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Loos Memorial, France Loos Memorial, France
First Name: William James Last Name: SOUTHAM
Date of Death: 25/09/1915 Lived/Born In: Clapton
Rank: Private Unit: Devonshire8
Memorial Site: 1. Clapton, St James 2. Loos Memorial, France

Current Information:





The Battle of Loos, fought by the British Army from 25th September, 1915 through to 13th October was conducted along a six-and-a-half-mile front running north from the mining village of Loos on the outskirts of Lens in Northern France. It was the largest offensive carried out by the British so far. The opening day involved an attack by six divisions, with others entering the fray as it progressed and it was part of a much wider offensive with the French launching their own attacks in Champagne and at Vimy. It was the first time that the British used gas during the war, despite their condemnation of the Germans for doing the same in April 1915. There were some encouraging results on the first day but no major breakthrough was achieved and in the successive days of the battle it became bogged down in brutal trench warfare. By mid-October the battle had petered out with the British having suffered over 60,000 casualties during its course.

On 25th  September 1915  7th Division attacked along a 1400 yard front between the Vermelles-Hulluch road and the Hohenzollern Redoubt but not including that stronghold. Along this stretch of the line the German defences were strong and had not been damaged much by the bombardment.  There were a number of strongpoints notably the Popes Nose Redoubt and The Quarries from which enfilade fire could be directed on the attackers. The villages just behind the German line, Hulluch, Cité St. Elie, Haisnes and La Bassée, were all strongly defended. At 5.50am on 25th September, 1915, a heavy British bombardment commenced and the gas cloud of chlorine was released. The gas on this stretch of the front had mixed results. The wind was not favourable every where and in some places it was not used.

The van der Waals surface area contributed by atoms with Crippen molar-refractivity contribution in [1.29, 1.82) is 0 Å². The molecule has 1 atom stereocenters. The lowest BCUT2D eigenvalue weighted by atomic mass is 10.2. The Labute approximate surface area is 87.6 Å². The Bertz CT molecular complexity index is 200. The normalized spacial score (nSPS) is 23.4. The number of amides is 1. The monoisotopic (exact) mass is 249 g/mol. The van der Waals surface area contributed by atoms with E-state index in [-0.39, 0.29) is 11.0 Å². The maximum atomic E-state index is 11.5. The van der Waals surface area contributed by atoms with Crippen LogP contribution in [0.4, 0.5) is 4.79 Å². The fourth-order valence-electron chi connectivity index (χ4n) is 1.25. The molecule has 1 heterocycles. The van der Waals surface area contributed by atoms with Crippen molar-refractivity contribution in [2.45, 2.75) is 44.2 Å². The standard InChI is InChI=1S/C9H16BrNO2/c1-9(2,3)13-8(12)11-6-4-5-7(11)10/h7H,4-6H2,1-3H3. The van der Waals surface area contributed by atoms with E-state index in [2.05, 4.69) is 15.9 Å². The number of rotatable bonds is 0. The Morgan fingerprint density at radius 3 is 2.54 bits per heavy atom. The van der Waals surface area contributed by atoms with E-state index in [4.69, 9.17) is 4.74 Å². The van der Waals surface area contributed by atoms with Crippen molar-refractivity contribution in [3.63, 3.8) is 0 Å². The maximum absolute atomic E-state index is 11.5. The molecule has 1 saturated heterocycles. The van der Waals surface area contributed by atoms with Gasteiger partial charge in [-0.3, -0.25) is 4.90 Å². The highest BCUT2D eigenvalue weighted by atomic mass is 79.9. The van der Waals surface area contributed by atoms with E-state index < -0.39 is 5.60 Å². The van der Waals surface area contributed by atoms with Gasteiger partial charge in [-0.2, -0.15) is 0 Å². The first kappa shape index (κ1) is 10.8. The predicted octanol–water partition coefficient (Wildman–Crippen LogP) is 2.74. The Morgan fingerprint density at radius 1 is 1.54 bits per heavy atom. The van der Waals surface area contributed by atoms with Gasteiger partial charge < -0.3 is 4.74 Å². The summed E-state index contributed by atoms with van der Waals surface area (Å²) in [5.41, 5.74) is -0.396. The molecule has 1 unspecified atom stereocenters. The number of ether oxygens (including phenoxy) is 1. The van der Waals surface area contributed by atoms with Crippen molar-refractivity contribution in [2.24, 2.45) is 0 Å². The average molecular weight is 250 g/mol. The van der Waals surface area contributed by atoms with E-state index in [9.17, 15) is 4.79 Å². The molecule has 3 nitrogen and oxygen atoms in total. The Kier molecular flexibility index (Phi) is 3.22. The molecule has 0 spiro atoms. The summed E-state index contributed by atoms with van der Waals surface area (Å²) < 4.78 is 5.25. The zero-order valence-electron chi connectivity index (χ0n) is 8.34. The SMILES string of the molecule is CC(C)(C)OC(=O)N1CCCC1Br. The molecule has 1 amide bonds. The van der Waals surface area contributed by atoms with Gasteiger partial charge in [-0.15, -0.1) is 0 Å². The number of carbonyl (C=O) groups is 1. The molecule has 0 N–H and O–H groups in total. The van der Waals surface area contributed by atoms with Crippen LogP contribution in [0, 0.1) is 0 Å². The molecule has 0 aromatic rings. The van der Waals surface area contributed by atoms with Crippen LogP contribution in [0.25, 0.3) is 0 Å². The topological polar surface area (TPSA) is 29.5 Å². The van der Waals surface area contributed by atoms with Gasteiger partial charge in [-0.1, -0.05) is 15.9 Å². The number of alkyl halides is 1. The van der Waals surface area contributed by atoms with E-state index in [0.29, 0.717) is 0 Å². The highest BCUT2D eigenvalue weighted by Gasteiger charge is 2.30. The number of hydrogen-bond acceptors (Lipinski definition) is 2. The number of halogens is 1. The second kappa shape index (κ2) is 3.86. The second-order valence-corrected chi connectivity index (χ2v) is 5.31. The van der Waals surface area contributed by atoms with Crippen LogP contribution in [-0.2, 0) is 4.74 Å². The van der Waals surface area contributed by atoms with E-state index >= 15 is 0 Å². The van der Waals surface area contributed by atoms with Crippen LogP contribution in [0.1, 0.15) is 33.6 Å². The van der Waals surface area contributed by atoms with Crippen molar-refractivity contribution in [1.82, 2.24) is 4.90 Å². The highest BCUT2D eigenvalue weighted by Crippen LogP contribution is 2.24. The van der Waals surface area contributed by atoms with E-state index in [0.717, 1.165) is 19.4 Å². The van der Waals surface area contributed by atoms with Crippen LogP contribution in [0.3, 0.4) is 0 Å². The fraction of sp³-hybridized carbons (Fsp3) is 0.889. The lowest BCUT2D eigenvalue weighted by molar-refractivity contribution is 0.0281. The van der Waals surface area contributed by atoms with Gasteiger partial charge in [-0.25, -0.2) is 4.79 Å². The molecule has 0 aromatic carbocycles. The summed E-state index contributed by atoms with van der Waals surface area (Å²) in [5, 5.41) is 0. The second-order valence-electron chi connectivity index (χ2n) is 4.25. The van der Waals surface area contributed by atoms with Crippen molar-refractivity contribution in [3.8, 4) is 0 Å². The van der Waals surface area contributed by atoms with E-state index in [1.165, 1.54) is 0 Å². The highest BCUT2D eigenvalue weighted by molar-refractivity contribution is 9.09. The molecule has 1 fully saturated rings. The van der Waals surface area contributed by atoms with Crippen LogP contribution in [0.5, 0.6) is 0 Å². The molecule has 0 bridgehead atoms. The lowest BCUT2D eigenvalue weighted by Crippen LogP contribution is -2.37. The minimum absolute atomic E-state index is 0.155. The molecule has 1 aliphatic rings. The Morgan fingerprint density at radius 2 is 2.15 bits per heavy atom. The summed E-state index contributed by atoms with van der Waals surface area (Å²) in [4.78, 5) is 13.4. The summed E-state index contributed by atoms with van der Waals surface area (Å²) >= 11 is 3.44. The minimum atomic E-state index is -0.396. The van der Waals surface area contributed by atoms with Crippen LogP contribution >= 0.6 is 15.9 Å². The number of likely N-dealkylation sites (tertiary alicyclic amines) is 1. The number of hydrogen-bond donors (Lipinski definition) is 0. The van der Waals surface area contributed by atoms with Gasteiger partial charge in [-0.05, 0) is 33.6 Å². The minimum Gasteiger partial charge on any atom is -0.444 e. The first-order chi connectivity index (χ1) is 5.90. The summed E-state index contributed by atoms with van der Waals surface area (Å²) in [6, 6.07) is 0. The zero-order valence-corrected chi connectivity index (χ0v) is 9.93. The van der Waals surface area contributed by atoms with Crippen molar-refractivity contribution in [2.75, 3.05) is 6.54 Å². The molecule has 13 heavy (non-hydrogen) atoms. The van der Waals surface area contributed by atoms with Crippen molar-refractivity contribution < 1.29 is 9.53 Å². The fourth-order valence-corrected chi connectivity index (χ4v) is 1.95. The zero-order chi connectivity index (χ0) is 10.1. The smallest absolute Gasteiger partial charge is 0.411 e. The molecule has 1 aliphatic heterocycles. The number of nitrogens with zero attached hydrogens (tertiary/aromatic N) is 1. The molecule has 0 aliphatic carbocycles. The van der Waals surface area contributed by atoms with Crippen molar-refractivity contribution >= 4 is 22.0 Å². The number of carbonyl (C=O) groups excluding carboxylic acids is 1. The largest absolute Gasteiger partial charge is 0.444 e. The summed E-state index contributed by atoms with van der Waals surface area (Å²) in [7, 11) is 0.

At 6.30am 20 Brigade on the right attacked Breslau Trench with 2nd Gordon Highlanders and 8th Devonshire leading but in some places the advance became enveloped in gas and smoke. German shells burst in this cloud which dispersed it but also caused many casualties. 2nd Gordon Highlanders found the wire well cut and within 12 minutes were in the German front line.  8th Devonshire were not so lucky.  There were only a few gaps in the wire in front of them and this resulted in bunching and delay. Not surprisingly the Germans inflicted heavy casualties on 8th Devonshire around the wire, including 16 officers.  When they did manage to break in the 50 Germans there quickly surrendered.  2nd Gordon Highlanders and 8th Devonshire pushed on to the ridge.  At the second line, which was not strongly defended, there was a short sharp fight and then they moved on down the reverse slope towards Hulluch.  At 8.45am and despite heavy losses 2nd Gordon Highlanders reached the Lens road.  Here they were able to use their machine guns effectively against a 600 strong German column marching in fours into Cité St. Elie.  There were only 100 of 8th Devonshire left to advance to the Lens-La Bassee road and these caught heavy fire when half way across from Gun Trench.  They halted but later continued and reached the road.  A group of 50 from 2nd Gordon Highlanders reconnoitred the German position in front of Hulluch but were driven back by heavy fire. Thick undamaged wire made an advance impractical.

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